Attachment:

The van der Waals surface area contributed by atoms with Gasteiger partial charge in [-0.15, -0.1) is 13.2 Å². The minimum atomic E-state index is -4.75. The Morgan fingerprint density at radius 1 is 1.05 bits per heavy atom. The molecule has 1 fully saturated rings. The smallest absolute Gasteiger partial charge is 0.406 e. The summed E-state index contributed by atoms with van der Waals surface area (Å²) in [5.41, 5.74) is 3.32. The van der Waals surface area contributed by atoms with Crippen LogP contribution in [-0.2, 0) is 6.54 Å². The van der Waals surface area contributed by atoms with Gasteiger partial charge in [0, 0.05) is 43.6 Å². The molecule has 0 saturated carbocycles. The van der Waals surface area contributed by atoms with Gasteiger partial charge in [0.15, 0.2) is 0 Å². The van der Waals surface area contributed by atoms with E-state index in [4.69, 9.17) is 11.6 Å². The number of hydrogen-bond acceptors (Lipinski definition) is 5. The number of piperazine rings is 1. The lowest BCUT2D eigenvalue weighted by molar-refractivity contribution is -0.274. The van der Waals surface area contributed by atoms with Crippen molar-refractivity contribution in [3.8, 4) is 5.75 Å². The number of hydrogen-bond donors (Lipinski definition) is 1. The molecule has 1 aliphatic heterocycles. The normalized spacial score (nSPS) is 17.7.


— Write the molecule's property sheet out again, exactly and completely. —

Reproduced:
The van der Waals surface area contributed by atoms with Gasteiger partial charge in [-0.15, -0.1) is 13.2 Å². The minimum atomic E-state index is -4.75. The Morgan fingerprint density at radius 1 is 1.05 bits per heavy atom. The molecule has 1 fully saturated rings. The smallest absolute Gasteiger partial charge is 0.406 e. The summed E-state index contributed by atoms with van der Waals surface area (Å²) in [5.41, 5.74) is 3.32. The van der Waals surface area contributed by atoms with Crippen LogP contribution in [-0.2, 0) is 6.54 Å². The van der Waals surface area contributed by atoms with Gasteiger partial charge in [0, 0.05) is 43.6 Å². The molecule has 0 saturated carbocycles. The van der Waals surface area contributed by atoms with Gasteiger partial charge in [0.15, 0.2) is 0 Å². The van der Waals surface area contributed by atoms with E-state index in [4.69, 9.17) is 11.6 Å². The number of hydrogen-bond acceptors (Lipinski definition) is 5. The number of piperazine rings is 1. The lowest BCUT2D eigenvalue weighted by molar-refractivity contribution is -0.274. The van der Waals surface area contributed by atoms with Crippen molar-refractivity contribution in [3.8, 4) is 5.75 Å². The number of hydrogen-bond donors (Lipinski definition) is 1. The molecule has 1 aliphatic heterocycles. The normalized spacial score (nSPS) is 17.7.